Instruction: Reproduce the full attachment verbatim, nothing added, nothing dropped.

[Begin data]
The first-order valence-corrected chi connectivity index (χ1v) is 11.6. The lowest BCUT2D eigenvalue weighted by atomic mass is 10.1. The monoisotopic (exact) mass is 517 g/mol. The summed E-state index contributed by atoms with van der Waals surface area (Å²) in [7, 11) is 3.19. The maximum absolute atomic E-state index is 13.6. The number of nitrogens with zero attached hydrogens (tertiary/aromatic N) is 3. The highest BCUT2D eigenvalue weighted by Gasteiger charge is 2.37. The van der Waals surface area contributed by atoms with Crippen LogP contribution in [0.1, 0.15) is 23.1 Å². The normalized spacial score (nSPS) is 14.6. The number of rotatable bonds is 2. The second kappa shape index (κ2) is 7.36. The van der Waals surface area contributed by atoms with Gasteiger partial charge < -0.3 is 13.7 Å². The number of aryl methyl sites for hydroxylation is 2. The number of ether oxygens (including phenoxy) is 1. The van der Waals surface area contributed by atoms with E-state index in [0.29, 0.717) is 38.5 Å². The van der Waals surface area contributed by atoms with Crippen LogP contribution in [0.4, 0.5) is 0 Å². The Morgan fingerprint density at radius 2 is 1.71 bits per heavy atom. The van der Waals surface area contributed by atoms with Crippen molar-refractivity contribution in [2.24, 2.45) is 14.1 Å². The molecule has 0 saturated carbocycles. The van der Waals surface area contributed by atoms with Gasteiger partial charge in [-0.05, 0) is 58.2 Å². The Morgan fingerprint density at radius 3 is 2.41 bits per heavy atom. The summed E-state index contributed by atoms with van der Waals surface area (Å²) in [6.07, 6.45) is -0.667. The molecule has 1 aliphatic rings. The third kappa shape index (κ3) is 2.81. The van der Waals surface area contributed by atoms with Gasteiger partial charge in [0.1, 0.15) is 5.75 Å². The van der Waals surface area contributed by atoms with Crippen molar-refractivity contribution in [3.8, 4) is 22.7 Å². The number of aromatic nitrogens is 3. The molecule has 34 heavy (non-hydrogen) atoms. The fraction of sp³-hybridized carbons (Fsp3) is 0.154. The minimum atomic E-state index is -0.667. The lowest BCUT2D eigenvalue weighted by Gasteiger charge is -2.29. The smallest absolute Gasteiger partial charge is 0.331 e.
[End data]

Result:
The first-order valence-corrected chi connectivity index (χ1v) is 11.6. The lowest BCUT2D eigenvalue weighted by atomic mass is 10.1. The monoisotopic (exact) mass is 517 g/mol. The summed E-state index contributed by atoms with van der Waals surface area (Å²) in [7, 11) is 3.19. The maximum absolute atomic E-state index is 13.6. The number of nitrogens with zero attached hydrogens (tertiary/aromatic N) is 3. The highest BCUT2D eigenvalue weighted by Gasteiger charge is 2.37. The van der Waals surface area contributed by atoms with Crippen LogP contribution in [0.1, 0.15) is 23.1 Å². The normalized spacial score (nSPS) is 14.6. The number of rotatable bonds is 2. The second kappa shape index (κ2) is 7.36. The van der Waals surface area contributed by atoms with Gasteiger partial charge < -0.3 is 13.7 Å². The number of aryl methyl sites for hydroxylation is 2. The number of ether oxygens (including phenoxy) is 1. The van der Waals surface area contributed by atoms with E-state index in [0.29, 0.717) is 38.5 Å². The van der Waals surface area contributed by atoms with Crippen LogP contribution in [0.4, 0.5) is 0 Å². The Morgan fingerprint density at radius 2 is 1.71 bits per heavy atom. The van der Waals surface area contributed by atoms with Crippen molar-refractivity contribution in [2.24, 2.45) is 14.1 Å². The molecule has 0 saturated carbocycles. The van der Waals surface area contributed by atoms with Gasteiger partial charge in [-0.05, 0) is 58.2 Å². The Morgan fingerprint density at radius 3 is 2.41 bits per heavy atom. The summed E-state index contributed by atoms with van der Waals surface area (Å²) in [6.07, 6.45) is -0.667. The molecule has 1 aliphatic rings. The third kappa shape index (κ3) is 2.81. The van der Waals surface area contributed by atoms with Gasteiger partial charge in [0.1, 0.15) is 5.75 Å². The van der Waals surface area contributed by atoms with Crippen molar-refractivity contribution in [3.8, 4) is 22.7 Å². The number of aromatic nitrogens is 3. The molecule has 34 heavy (non-hydrogen) atoms. The fraction of sp³-hybridized carbons (Fsp3) is 0.154. The minimum atomic E-state index is -0.667. The lowest BCUT2D eigenvalue weighted by Gasteiger charge is -2.29. The smallest absolute Gasteiger partial charge is 0.331 e.